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SOC244H5-Lecture#2 (Sept 19).doc

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Lina Samuel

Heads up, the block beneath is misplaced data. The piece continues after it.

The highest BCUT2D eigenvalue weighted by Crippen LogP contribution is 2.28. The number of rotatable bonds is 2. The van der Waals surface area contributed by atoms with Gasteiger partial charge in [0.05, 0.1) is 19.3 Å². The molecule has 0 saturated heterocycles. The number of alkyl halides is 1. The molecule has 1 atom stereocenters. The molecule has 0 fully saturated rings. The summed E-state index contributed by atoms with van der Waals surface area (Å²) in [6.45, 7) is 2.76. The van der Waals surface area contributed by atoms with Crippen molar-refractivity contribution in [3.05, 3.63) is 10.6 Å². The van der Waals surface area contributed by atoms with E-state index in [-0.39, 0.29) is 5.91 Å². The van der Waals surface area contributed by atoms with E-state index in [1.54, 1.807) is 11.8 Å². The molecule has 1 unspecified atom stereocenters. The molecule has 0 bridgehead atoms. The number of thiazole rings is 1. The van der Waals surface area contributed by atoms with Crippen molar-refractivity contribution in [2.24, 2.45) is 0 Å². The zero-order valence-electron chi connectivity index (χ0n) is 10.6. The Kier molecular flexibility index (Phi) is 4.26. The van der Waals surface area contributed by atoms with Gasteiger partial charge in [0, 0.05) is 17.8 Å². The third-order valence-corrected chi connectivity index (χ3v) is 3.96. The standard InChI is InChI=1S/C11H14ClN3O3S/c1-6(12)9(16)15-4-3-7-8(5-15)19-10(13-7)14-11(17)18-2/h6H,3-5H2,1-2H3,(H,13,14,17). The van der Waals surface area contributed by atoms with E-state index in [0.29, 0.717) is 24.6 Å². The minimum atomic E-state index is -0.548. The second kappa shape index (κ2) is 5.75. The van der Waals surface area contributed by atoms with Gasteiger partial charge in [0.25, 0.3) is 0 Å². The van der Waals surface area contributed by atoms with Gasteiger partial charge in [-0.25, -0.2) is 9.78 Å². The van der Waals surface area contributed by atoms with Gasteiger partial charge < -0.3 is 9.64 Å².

SOC244H4: Sociology of Families September 19 , 2012 Lecture#2: Review Lecture #1: • Structure Functionalist stress integration, shared values and social stability o Main definitions of the family which stem from this perspective o Change in one social institution leads to change in another social institution • Symbolic interactionism o People’s subjective experience o How people feel with they enter or exist relationships o What motivates people to enter or exist relationships The “Enlightenment” / “Age of Reason” • The Enlightenment is characterized as a period of reason, knowledge, science and freedom. A period focused on human happiness and human self-actualization (McDonald, 1993: 9-10) • Rational, scientific, universal civilization was at the heart of the Enlightenment • Women were at the center of the enlightenment- but they were not intended to be at the center • Challenging authority • Major shift in how people saw themselves • The enlightenment was also the age of colonialism- questioning the rights of the indigenous • Some groups of people (European) were allowed with greater freedoms and greater authority however this was not translated to all groups Marxist/Conflict Perspective • Karl Marx (1818-1883) o Witnessed the Industrial Revolution o Roots of human misery and suffering lay in the conflict between two classes: o The family is seen as the “original site for an inequitable division of labour” (German Ideology, 1846). o Society progresses forward through the conflict of groups (those who control the means of production and those who do not) o Conflict propels society forward o Inequitable distribution o Wives and children constitute the first property of men • Dependency- especially on male wages • Under capitalism, rather than consuming what they produced, mechanization and industrial production made it easier for families to purchase their needs for survival in the market place (Mandell and Duffy, 2005: 9). • “According to the materialist conception, the determining factor in history is, in the final instance, the production and reproduction of the immediate essentials of life. This, again, is of a twofold character. On the one side, the production of the means of existence, of articles of food and clothing, dwellings, and of the tools necessary for that production; on the other side, the production of human beings themselves (reproduction), the propagation of the species. The social organization under which the people of a particular historical epoch and a particular country live is determined by both kinds of production: by the stage of development of labor on the on hand and of the family on the other” (Engels, 1942: 5). • Accumulation of private property • From: The Origins of the Family, Private Property and the State (1942). • According to Engels: The nuclear, patriarchal family “was the first form of the family based not on natural but on economic conditions, namely on the victory of private property over original naturally developed, common ownership (Marx, Engels, 1976: 239) • His main thesis: inequalities which exist in the modern family is a result of the development of private property o Women as subordinate- doing all the work (activities which subordinate and make them the domestic servants) The Feminist Perspective • Varied, ambivalent, contradictory (at times) • Mary Wollstonecraft in the Vindication of the Rights of Women (1792) advocated for equality rights in areas such as education, within marriage, and in the political arena (through voting). o However she did not challenge women’s position in the household o **it was the second wave of feminists that challenged the role of women in the household** o Myth of the happy housewife • “The Enfranchisement of Women” argued for the admission of women “in law and in fact,” to equal, political, civil and social rights…The effects of dividing society into two castes, one ruling and one ruled, were said to be no less than “perversion and demoralization, both to the favoured class and those at whose expense they are favoured”. There ought to be perfect equality between the sexes, permitting no “power or privilege” to the one side, or “disability” to the other (Mill, J.S. and Harriet Taylor Mill, 1851) • “It is easy to see the concrete details that trap the suburban housewife, the continual demands on her time. But the chains that bind her in her trap are chains in her own mind and spirit. They are the chains made up of mistaken ideas and misinterpreted facts, of incomplete truths and unreal choices. They are not easily seen and not easily shaken off…we can no longer ignore that voice within women that says: ‘I want something more than my husband and my children and my home’” (From The Feminine Mystique, Friedan, 1963: 31-32) Liberalism 1. All humans are inherently rational 2. Meritocracy (equal chances to achieve goals through hard work) 3. Equal opportunity 4. Freedom of choice (men and women should have a freedom of choice- control over their bodies- to make their decisions) o (Calixte, 2005: 3) • Critique of Liberal Feminism: o Ignored the different family forms when race, class, ethnicity, sexuality…are considered • Challenges faced by women and groups differ across different races, classes, status groups • Over focus on women of the upper and middle classes o Ignore structural and systemic inequalities within and between different groups of men and women (Calixte, 2005: 11). • A lot of people at the bottom- not all people have an equal chance- but this is ignored- there are systematic inequalities that prevent children of the same age to gain a proper education (example) o Lack of integration Marxist Feminism • The origins of the nuclear family were situated with the social relations of capitalism • Sexual division of labour is now “deeply entrenched in the relations of production of capitalism” (Barrett, 1988: 226). • Exploitative position in the nuclear family • Value of domestic work for women • The Housewife and her Labour Unde